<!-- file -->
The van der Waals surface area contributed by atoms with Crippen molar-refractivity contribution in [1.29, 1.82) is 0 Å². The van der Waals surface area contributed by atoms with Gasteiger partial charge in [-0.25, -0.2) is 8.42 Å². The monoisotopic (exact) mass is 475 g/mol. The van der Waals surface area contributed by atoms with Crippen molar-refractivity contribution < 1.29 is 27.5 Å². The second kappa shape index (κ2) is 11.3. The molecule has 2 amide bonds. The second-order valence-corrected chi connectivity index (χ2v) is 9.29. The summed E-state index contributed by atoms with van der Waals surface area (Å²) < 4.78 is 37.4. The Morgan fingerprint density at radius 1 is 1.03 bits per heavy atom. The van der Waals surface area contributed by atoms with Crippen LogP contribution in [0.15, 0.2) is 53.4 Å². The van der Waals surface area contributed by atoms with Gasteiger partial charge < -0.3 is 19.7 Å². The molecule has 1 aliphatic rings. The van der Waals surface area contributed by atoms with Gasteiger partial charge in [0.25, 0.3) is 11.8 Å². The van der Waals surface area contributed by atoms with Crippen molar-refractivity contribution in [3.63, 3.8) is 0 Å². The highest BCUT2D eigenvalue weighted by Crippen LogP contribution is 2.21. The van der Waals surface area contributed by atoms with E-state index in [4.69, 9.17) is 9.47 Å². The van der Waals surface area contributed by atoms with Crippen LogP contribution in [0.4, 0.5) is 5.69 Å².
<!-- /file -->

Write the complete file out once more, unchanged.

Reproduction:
The van der Waals surface area contributed by atoms with Crippen molar-refractivity contribution in [1.29, 1.82) is 0 Å². The van der Waals surface area contributed by atoms with Gasteiger partial charge in [-0.25, -0.2) is 8.42 Å². The monoisotopic (exact) mass is 475 g/mol. The van der Waals surface area contributed by atoms with Crippen molar-refractivity contribution < 1.29 is 27.5 Å². The second kappa shape index (κ2) is 11.3. The molecule has 2 amide bonds. The second-order valence-corrected chi connectivity index (χ2v) is 9.29. The summed E-state index contributed by atoms with van der Waals surface area (Å²) < 4.78 is 37.4. The Morgan fingerprint density at radius 1 is 1.03 bits per heavy atom. The van der Waals surface area contributed by atoms with Crippen LogP contribution in [0.15, 0.2) is 53.4 Å². The van der Waals surface area contributed by atoms with Gasteiger partial charge < -0.3 is 19.7 Å². The molecule has 1 aliphatic rings. The van der Waals surface area contributed by atoms with Gasteiger partial charge in [0.25, 0.3) is 11.8 Å². The van der Waals surface area contributed by atoms with Crippen molar-refractivity contribution in [3.63, 3.8) is 0 Å². The highest BCUT2D eigenvalue weighted by Crippen LogP contribution is 2.21. The van der Waals surface area contributed by atoms with E-state index in [4.69, 9.17) is 9.47 Å². The van der Waals surface area contributed by atoms with Crippen LogP contribution in [0.4, 0.5) is 5.69 Å².